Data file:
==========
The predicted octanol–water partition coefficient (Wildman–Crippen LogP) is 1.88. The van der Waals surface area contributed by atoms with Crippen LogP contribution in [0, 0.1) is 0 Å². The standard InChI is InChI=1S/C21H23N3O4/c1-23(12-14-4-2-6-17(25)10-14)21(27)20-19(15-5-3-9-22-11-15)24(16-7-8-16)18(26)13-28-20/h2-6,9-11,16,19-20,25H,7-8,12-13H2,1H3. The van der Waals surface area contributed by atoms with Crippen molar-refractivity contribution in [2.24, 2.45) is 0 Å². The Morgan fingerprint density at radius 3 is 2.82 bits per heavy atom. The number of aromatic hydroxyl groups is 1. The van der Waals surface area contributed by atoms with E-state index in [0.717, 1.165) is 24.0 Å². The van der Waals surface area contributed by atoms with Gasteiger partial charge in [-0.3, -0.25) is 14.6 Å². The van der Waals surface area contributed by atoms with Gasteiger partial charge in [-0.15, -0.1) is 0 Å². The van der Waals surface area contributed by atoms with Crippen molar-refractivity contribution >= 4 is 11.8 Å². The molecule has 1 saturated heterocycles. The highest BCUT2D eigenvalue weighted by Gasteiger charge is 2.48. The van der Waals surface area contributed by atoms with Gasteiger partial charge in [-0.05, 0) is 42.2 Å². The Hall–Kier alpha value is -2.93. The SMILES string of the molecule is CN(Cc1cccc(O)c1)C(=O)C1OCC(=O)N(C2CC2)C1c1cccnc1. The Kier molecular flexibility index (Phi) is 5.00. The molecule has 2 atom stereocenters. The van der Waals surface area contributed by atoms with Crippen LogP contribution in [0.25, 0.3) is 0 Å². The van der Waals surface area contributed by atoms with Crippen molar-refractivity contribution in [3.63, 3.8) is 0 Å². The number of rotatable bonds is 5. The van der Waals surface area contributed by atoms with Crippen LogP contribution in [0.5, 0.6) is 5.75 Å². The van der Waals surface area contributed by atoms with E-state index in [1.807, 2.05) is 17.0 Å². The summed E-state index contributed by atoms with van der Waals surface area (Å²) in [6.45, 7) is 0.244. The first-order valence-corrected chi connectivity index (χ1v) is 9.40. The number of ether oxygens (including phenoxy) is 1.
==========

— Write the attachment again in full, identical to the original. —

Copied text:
The predicted octanol–water partition coefficient (Wildman–Crippen LogP) is 1.88. The van der Waals surface area contributed by atoms with Crippen LogP contribution in [0, 0.1) is 0 Å². The standard InChI is InChI=1S/C21H23N3O4/c1-23(12-14-4-2-6-17(25)10-14)21(27)20-19(15-5-3-9-22-11-15)24(16-7-8-16)18(26)13-28-20/h2-6,9-11,16,19-20,25H,7-8,12-13H2,1H3. The van der Waals surface area contributed by atoms with Crippen molar-refractivity contribution in [2.24, 2.45) is 0 Å². The Morgan fingerprint density at radius 3 is 2.82 bits per heavy atom. The number of aromatic hydroxyl groups is 1. The van der Waals surface area contributed by atoms with E-state index in [0.717, 1.165) is 24.0 Å². The van der Waals surface area contributed by atoms with Gasteiger partial charge in [-0.3, -0.25) is 14.6 Å². The van der Waals surface area contributed by atoms with Gasteiger partial charge in [-0.15, -0.1) is 0 Å². The van der Waals surface area contributed by atoms with Crippen molar-refractivity contribution >= 4 is 11.8 Å². The molecule has 1 saturated heterocycles. The highest BCUT2D eigenvalue weighted by Gasteiger charge is 2.48. The van der Waals surface area contributed by atoms with Gasteiger partial charge in [-0.05, 0) is 42.2 Å². The Hall–Kier alpha value is -2.93. The SMILES string of the molecule is CN(Cc1cccc(O)c1)C(=O)C1OCC(=O)N(C2CC2)C1c1cccnc1. The Kier molecular flexibility index (Phi) is 5.00. The molecule has 2 atom stereocenters. The van der Waals surface area contributed by atoms with Crippen LogP contribution in [0.25, 0.3) is 0 Å². The van der Waals surface area contributed by atoms with Crippen molar-refractivity contribution in [3.63, 3.8) is 0 Å². The number of rotatable bonds is 5. The van der Waals surface area contributed by atoms with Crippen LogP contribution in [0.5, 0.6) is 5.75 Å². The van der Waals surface area contributed by atoms with E-state index in [1.807, 2.05) is 17.0 Å². The summed E-state index contributed by atoms with van der Waals surface area (Å²) in [6.45, 7) is 0.244. The first-order valence-corrected chi connectivity index (χ1v) is 9.40. The number of ether oxygens (including phenoxy) is 1.